Research into Irish attitudes on sexual consent can be as chilling as it is informative. CEO of Dublin Rape Crisis Centre (DRCC) Noeline Blackwell, speaking on Today with Claire Byrne discussed some of the DRCC's research, including a Europe-wide study on consent carried out last year:

"People were asked if were there reasons that it might be acceptable to have non-consensual sexual activity with a woman. The sample was a decent sized sample; over a thousand people in Ireland."

Noeline gave Claire some of the chilling headline figures from the survey, in which people were asked their views on sexual consent in a range of situations:

"13% to 14% thought it would be okay if a person was drunk. 10% thought that it was okay if someone went home to somebody else's house - it was OK to have sex with them. But 7% of those surveyed thought it was a justification for non-consensual sexual activity if someone was walking alone at night."

The idea that anyone felt that a woman walking alone at night "legitimised" assault is hard to grasp, especially in the aftermath of the death of Ashling Murphy. Noeline says that the results chime with the experience of many in DRCC, where survivors of sexual assault often question their own behaviour; echoing the societal fallacy that they contributed to their own attack:

"We hear this again and again in Dublin Rape Crisis Centre, where people say 'Maybe if I had gone earlier? Maybe if I hadn’t taken a drink? Maybe if... something or other.... Or maybe if I didn’t go out after dark this wouldn’t happen.’ So, even women train themselves to question their own behaviour; to question their own freedom of movement, because that’s the way we’re brought up that in some ways there is an acceptable level at which, you know, somebody might be available to be assaulted if they do things."

Noeline says that women absorb the attitudes in wider society, sometimes leading to feelings that they are responsible for avoiding an assault, as opposed to the responsibility being with the attacker. She says that recent events are turning the focus on society and forcing a re-think:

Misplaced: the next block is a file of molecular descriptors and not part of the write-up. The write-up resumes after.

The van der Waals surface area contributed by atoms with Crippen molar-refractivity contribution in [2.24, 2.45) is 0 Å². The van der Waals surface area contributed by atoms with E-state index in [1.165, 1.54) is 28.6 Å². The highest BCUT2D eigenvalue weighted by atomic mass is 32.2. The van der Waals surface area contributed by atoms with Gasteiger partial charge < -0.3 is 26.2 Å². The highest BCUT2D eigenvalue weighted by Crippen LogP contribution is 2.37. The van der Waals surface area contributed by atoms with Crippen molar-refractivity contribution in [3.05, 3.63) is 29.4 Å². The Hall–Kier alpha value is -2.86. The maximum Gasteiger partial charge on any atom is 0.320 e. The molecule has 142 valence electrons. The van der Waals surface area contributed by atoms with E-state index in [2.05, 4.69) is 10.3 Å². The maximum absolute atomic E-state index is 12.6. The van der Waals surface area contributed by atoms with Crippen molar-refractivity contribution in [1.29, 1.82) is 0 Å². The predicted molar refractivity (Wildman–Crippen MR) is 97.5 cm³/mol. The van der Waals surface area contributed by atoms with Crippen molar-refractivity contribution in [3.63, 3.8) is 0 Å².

"In some ways, women have themselves internalised this but it is also a societal attitude that women really do need to be more careful and not to bring on violence on themselves. So that is really being questioned in the wake of Ashling Murphy’s death."

When it comes to the workplace, Noeline says everyday sexism needs to be taken seriously, as it is part of the continuum of disrespect that has rape and murder at its extreme end. The DRCC CEO says that companies need to send a clear message that sexism in the workplace will not be tolerated, and they need to act accordingly:

"Say, lewd comments, where we just say ‘Stay away from that person’, instead of saying ‘That person is going to have to go; because this company will not have an attitude where that is happening."

Women who take a stand against men who harass them in the workplace can be the ones who suffer, Noeline says, and this is just not acceptable:

"We found that people generally didn’t complain about it, because you would be seen as the troublemaker and actually, employment lawyers were able to say to us, anecdotally, that what happened was if a person didn’t leave themselves who was being harassed, they would be ‘eased out’ if they complained, because they were seen as troublemakers."

Drawing together the data presented by Noeline Blackwell on Today with Claire Byrne, the picture of a perfect storm emerges; between a society that subtly blames women for behaviours which somehow "justify" their assault, a workplace culture that "eases out" female troublemakers and an education system which leaves young people getting a large part of their sexual education from friends or from pornography:

"Our young people are growing up with their main knowledge coming from their homes, or more likely from their peers and from pornography, where the worst stereotypes of women are to be found."

In her opening remarks to Claire, Noeline Blackwell recalled Fiona Pender, who went missing over 25 years ago, and whose childhood home is just metres away from where Ashling Murphy was killed. Noeline says that every attack adds to the fear, built up over the decades:

"Women today are fearful. They are fearful about a known murderer but they’re also reminded to be fearful in general."

You can listen back to Claire’s full chat with Noeline Blackwell here, along with contributions by journalist Lisa Fallon and others

The Dublin Rape Crisis Centre National Helpline takes calls from anywhere in the country, 24 hours a day, 7 days a week, 365 days of the year. You can contact them on on 1800 77 8888.

DRCC offer a helpline text service for those who are deaf or hard of hearing; details here.